On July 7, Gov. Jay Nixon vetoed the measure, which would have required cat and dog owners to provide proof of a rabies vaccination in the event their pet bites someone. In the event documentation is not provided, this bill would have required owners to surrender the animal to either a veterinarian or proper authorities.
In Nixon's veto letter, he said the legislation could put Missourians at risk for rabies by taking the power of the decision-making process away from local law enforcement, health care officials and health care providers and placing it solely in the hands of veterinarians.
"Replacing a multidisciplinary team with a single decision-maker would place Missourians who may have been exposed to rabies at significant risk," Nixon said in the letter.
Sen. Dan Brown, R-Rolla, a veterinarian, sponsored the legislation which he said he will not pursue overriding the governor's veto. Brown said this is due in part because he doesn't believe the House has the two-thirds majority necessary for overriding the veto.
Brown said the hang-up is due to a change of language in the amendment from his original bill.
"It kind of got a little bit of an overkill and made it worse legislation," Brown said.
Brown's original version called for a mandate that all cats and dogs be vaccinated for rabies. An amendment by Rep. Tom Loehner, R-Koetzltown, called for this to be dropped and the replacement language to dictate that licensed veterinarians be in control of examination at the time of a biting instance.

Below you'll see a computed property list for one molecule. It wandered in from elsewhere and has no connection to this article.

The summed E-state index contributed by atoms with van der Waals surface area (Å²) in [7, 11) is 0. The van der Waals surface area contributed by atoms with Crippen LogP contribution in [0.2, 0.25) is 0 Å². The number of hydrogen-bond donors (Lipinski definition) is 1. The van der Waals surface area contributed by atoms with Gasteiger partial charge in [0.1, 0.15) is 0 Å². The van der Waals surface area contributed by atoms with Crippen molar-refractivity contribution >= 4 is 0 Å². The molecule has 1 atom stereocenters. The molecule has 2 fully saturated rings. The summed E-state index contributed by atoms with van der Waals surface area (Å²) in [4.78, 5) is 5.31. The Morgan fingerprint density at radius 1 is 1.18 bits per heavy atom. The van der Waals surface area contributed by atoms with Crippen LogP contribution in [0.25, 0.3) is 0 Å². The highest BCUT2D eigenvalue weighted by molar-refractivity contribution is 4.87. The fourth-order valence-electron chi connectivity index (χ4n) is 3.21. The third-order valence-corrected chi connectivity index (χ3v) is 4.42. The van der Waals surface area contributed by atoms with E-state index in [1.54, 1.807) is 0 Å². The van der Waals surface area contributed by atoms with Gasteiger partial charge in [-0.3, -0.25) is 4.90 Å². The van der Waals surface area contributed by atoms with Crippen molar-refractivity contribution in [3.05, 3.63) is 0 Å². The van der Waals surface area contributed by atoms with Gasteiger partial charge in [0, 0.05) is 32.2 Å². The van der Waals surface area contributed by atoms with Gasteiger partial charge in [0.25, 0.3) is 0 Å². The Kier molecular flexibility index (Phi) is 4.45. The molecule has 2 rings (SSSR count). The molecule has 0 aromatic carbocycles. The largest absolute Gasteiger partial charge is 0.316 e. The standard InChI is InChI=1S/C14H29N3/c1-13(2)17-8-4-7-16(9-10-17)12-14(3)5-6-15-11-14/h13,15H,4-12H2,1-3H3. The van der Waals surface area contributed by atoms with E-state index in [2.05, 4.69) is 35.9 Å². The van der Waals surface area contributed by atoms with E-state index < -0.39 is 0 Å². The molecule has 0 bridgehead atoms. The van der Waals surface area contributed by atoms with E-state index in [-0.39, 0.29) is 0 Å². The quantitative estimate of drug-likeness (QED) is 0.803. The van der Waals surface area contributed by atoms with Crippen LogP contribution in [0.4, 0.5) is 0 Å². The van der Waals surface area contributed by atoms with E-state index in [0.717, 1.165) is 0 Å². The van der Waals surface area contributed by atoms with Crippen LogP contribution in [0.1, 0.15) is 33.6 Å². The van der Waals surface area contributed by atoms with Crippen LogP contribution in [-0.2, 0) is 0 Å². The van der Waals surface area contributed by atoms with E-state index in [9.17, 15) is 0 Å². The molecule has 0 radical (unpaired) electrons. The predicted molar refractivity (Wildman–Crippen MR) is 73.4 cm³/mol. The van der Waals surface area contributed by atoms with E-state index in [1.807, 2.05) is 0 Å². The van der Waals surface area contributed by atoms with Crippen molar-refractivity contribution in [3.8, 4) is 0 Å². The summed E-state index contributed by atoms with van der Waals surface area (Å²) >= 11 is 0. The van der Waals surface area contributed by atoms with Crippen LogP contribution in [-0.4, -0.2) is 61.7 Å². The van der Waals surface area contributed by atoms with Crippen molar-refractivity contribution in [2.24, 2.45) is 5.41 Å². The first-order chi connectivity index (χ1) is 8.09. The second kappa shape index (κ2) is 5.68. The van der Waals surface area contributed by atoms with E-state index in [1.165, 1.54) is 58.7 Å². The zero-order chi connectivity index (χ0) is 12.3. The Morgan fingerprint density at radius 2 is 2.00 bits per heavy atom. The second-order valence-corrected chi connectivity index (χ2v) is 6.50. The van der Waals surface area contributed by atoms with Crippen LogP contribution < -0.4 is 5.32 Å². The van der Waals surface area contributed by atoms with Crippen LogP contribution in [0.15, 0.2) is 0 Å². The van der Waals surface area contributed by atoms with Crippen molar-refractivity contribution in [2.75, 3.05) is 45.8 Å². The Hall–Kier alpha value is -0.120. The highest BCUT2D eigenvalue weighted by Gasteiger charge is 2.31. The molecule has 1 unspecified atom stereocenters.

The problem, according to Brown, is that the only way to properly diagnose an animal with rabies is to test brain tissue, which can only be obtained by euthanizing the pet and sending the brain to the Public Health Veterinarian of the state. The current legislation would leave it up to veterinarians to decide the eventual fate of the dog, thus eliminating the need for having to wait for test results which are normally available after one day of shipping arrival.
"We [The House] changed some language on the bill to make it a little easier to swallow for some breeders that would have to do mandatory vaccinations because of it," Loehner said. "The governor had some issues with it but I think the law we have now is sufficient and gives ample jurisdiction to law enforcement officials."
Many cities, such as St. Louis, have ordinances that require rabies vaccination. Enactment of this state legislation would seek to cover the more rural communities that experience problems with rabies prevention, Brown said.
Missouri is one of five states that do not have legislation requiring rabies vaccination, according to Executive Director of the Missouri Veterinary Medical Association Richard Antweiler.
"We were pretty shocked when it was vetoed," Antweiler said. "We are viewed as kind of a back wards state not having any basic rabies requirement and it would be nice to change that perception at some point."
Brown said he plans to revisit the legislation in a few years with more of the bill's original language.